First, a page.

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Mo. churches staying on course for serving God, leaders say

JEFFERSON CITY, Mo. (BP)–Conservatives supportive of the Southern Baptist Convention may not have control of five of the state convention’s entities, but they are clearly the choice of a large majority of Southern Baptists in the “Show Me” state.

Conservatives have won four straight presidential elections at the state convention (including the most recent by a 75-25 percent margin) and are in firm control of the convention’s agenda and budget.

“God is indeed working through Missouri Baptists, despite the divisiveness created by a new state convention,” said Bob Curtis, MBC president and pastor of Ballwin Baptist Church, Ballwin. “We’re more excited than ever before.

“I commend the state convention workers at the Baptist Building and the executive board staff for their tireless work and commitment. God is on his throne and it’s our desire to serve him.”

Since being elected president at the MBC’s annual meeting last October, Curtis said he has focused on dispelling rumors and promoting the state convention’s New Directions philosophy.

Rumors like state convention employees losing their pensions have been floated, which Curtis described as a source of disappointment and frustration.

“I’ve met with many of the state convention staff to put down such rumors. I’ve let them know that I’m accessible and that they can call me anytime. Some have,” he said.

Curtis is particularly excited about New Directions, the convention’s initiative to encourage new church starts and growth among existing churches.

“It is a biblically based philosophical approach to try and get the churches throughout Missouri, 75 percent of which are in decline or stagnated, back on a growth track and to start new churches,” he said.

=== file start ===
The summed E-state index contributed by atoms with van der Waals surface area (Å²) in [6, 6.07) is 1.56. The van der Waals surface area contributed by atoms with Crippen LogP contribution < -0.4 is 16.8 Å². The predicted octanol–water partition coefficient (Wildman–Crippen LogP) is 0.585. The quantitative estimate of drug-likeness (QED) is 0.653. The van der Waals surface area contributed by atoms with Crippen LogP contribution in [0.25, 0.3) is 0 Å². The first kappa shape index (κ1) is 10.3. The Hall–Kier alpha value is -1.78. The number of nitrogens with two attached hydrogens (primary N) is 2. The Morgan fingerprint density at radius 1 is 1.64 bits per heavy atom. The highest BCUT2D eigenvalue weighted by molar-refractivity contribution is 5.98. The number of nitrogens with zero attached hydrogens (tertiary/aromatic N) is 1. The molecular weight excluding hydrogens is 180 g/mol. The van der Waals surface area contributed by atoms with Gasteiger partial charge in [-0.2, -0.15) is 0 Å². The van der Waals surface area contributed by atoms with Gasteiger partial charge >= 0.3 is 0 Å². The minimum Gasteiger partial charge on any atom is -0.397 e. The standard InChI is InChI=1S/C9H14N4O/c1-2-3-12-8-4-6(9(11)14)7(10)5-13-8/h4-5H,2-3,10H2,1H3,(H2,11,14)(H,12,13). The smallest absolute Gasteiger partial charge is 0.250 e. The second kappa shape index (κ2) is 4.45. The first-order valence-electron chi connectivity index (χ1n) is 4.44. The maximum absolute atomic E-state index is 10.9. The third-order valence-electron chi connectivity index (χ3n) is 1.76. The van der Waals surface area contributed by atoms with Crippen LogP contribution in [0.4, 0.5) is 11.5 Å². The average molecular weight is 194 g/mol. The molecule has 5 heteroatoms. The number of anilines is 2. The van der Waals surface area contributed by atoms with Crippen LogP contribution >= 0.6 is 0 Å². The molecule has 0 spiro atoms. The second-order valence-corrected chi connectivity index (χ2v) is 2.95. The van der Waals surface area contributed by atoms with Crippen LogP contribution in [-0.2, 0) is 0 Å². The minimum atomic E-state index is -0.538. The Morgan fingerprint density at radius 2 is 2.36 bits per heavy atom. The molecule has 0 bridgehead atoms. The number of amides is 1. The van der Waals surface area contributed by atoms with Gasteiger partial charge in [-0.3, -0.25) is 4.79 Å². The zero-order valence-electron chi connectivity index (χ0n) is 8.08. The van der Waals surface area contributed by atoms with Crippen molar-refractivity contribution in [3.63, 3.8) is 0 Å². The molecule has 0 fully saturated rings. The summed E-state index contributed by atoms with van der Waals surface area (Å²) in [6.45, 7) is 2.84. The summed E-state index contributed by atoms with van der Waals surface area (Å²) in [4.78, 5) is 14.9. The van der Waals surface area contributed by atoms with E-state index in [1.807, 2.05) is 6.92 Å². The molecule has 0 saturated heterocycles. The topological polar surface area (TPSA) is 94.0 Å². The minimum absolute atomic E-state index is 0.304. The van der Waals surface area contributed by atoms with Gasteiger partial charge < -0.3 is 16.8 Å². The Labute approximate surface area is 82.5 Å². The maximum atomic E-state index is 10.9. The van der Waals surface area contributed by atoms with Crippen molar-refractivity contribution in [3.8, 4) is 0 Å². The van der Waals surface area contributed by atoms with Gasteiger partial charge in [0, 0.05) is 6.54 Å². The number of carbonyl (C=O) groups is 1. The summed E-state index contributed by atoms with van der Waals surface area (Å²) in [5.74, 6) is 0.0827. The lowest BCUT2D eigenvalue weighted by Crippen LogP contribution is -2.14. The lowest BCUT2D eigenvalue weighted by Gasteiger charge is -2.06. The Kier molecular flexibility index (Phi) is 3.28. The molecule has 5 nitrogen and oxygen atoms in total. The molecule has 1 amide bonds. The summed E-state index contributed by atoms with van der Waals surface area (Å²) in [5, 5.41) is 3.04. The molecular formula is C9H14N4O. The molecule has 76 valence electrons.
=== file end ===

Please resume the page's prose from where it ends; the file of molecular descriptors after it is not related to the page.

“We want the state convention to be more proactive in responding to the ministry needs of our churches. We want to work harder at finding out what our churches need and make our eight regional teams available to work with them and their association to turn things around. I think it’s been well-received so far.”

Curtis noted that staffers for one of the state’s eight regions, the south/central region, received more requests for assistance during the first three months of this year than they did in all of 2001. And, of 69 churches started in the past two years, 62 are still growing, Curtis said.

“That demonstrates that our churches are catching on to the concept of New Directions,” he said.

Another way conservatives have sought to move the state forward has been by including the churches in the search for a new executive director and by asking them for suggestions on what they would like to see happen in Missouri. The state convention has been without an executive director since Jim Hill resigned in October.

The MBC search committee conducted 12 listening sessions at churches throughout the state during February and March, collecting suggestions and then putting them on a survey that was mailed out to the approximately 2,000 Southern Baptist churches throughout the state.

Suggestions ranged from simply being more compassionate to being pro-life.

“More than 100 churches were represented at these sessions,” said Kenny Qualls, chairman of the executive director search committee, MBC first vice president and pastor of Springhill Baptist Church in Springfield. “We made it clear we wanted input from our churches as well as the MBC staff.”

Qualls said about 300 surveys were returned.

“They affirmed that this state has a passion to see souls saved and firmly believe in the inerrancy of Scripture,” Qualls said. “They also affirmed their unwavering commitment to the Southern Baptist Convention and to the Cooperative Program.”

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  • Don Hinkle